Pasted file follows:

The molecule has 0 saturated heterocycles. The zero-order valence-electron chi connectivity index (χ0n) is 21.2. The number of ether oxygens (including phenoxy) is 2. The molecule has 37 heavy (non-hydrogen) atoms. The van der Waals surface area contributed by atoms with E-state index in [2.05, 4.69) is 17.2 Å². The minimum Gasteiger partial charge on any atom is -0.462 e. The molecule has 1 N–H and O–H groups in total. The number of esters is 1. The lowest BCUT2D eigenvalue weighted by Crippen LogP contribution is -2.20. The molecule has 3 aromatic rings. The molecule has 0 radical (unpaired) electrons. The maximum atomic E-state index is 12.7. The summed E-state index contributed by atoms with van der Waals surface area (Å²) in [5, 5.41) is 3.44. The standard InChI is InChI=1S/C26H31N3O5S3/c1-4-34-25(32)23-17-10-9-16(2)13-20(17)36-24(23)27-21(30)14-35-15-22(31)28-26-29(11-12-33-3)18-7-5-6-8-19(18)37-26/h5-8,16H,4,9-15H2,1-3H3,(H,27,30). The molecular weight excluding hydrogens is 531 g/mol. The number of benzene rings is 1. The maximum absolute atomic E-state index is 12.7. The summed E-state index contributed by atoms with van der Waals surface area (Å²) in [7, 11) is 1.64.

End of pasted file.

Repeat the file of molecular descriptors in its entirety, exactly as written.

The molecule has 0 saturated heterocycles. The zero-order valence-electron chi connectivity index (χ0n) is 21.2. The number of ether oxygens (including phenoxy) is 2. The molecule has 37 heavy (non-hydrogen) atoms. The van der Waals surface area contributed by atoms with E-state index in [2.05, 4.69) is 17.2 Å². The minimum Gasteiger partial charge on any atom is -0.462 e. The molecule has 1 N–H and O–H groups in total. The number of esters is 1. The lowest BCUT2D eigenvalue weighted by Crippen LogP contribution is -2.20. The molecule has 3 aromatic rings. The molecule has 0 radical (unpaired) electrons. The maximum atomic E-state index is 12.7. The summed E-state index contributed by atoms with van der Waals surface area (Å²) in [5, 5.41) is 3.44. The standard InChI is InChI=1S/C26H31N3O5S3/c1-4-34-25(32)23-17-10-9-16(2)13-20(17)36-24(23)27-21(30)14-35-15-22(31)28-26-29(11-12-33-3)18-7-5-6-8-19(18)37-26/h5-8,16H,4,9-15H2,1-3H3,(H,27,30). The molecular weight excluding hydrogens is 531 g/mol. The number of benzene rings is 1. The maximum absolute atomic E-state index is 12.7. The summed E-state index contributed by atoms with van der Waals surface area (Å²) in [7, 11) is 1.64.